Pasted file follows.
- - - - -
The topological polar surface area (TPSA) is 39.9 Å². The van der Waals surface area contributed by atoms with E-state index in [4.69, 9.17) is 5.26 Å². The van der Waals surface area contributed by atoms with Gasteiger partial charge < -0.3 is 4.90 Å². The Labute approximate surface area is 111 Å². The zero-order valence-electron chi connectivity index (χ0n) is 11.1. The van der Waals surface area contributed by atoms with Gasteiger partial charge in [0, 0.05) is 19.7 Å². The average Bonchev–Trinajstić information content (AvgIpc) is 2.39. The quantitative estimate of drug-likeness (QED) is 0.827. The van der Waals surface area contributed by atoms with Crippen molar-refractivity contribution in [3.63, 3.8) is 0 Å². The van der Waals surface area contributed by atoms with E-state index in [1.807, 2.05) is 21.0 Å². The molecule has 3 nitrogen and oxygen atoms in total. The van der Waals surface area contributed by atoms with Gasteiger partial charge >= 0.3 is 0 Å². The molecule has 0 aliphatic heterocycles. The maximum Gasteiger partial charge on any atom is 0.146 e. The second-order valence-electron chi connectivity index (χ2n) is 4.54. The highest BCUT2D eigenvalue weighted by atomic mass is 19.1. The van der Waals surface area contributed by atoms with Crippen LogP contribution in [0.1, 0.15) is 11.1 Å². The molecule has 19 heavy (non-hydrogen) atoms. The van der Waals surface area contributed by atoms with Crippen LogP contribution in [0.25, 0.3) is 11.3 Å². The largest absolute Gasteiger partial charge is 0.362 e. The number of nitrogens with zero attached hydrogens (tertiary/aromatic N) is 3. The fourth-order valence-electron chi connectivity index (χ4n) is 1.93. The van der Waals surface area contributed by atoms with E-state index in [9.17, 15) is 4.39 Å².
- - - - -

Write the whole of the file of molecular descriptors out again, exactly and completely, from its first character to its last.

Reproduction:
The topological polar surface area (TPSA) is 39.9 Å². The van der Waals surface area contributed by atoms with E-state index in [4.69, 9.17) is 5.26 Å². The van der Waals surface area contributed by atoms with Gasteiger partial charge < -0.3 is 4.90 Å². The Labute approximate surface area is 111 Å². The zero-order valence-electron chi connectivity index (χ0n) is 11.1. The van der Waals surface area contributed by atoms with Gasteiger partial charge in [0, 0.05) is 19.7 Å². The average Bonchev–Trinajstić information content (AvgIpc) is 2.39. The quantitative estimate of drug-likeness (QED) is 0.827. The van der Waals surface area contributed by atoms with Crippen molar-refractivity contribution in [3.63, 3.8) is 0 Å². The van der Waals surface area contributed by atoms with E-state index in [1.807, 2.05) is 21.0 Å². The molecule has 3 nitrogen and oxygen atoms in total. The van der Waals surface area contributed by atoms with Gasteiger partial charge >= 0.3 is 0 Å². The molecule has 0 aliphatic heterocycles. The maximum Gasteiger partial charge on any atom is 0.146 e. The second-order valence-electron chi connectivity index (χ2n) is 4.54. The highest BCUT2D eigenvalue weighted by atomic mass is 19.1. The van der Waals surface area contributed by atoms with Crippen LogP contribution in [0.1, 0.15) is 11.1 Å². The molecule has 19 heavy (non-hydrogen) atoms. The van der Waals surface area contributed by atoms with Crippen LogP contribution in [0.25, 0.3) is 11.3 Å². The largest absolute Gasteiger partial charge is 0.362 e. The number of nitrogens with zero attached hydrogens (tertiary/aromatic N) is 3. The fourth-order valence-electron chi connectivity index (χ4n) is 1.93. The van der Waals surface area contributed by atoms with E-state index in [9.17, 15) is 4.39 Å².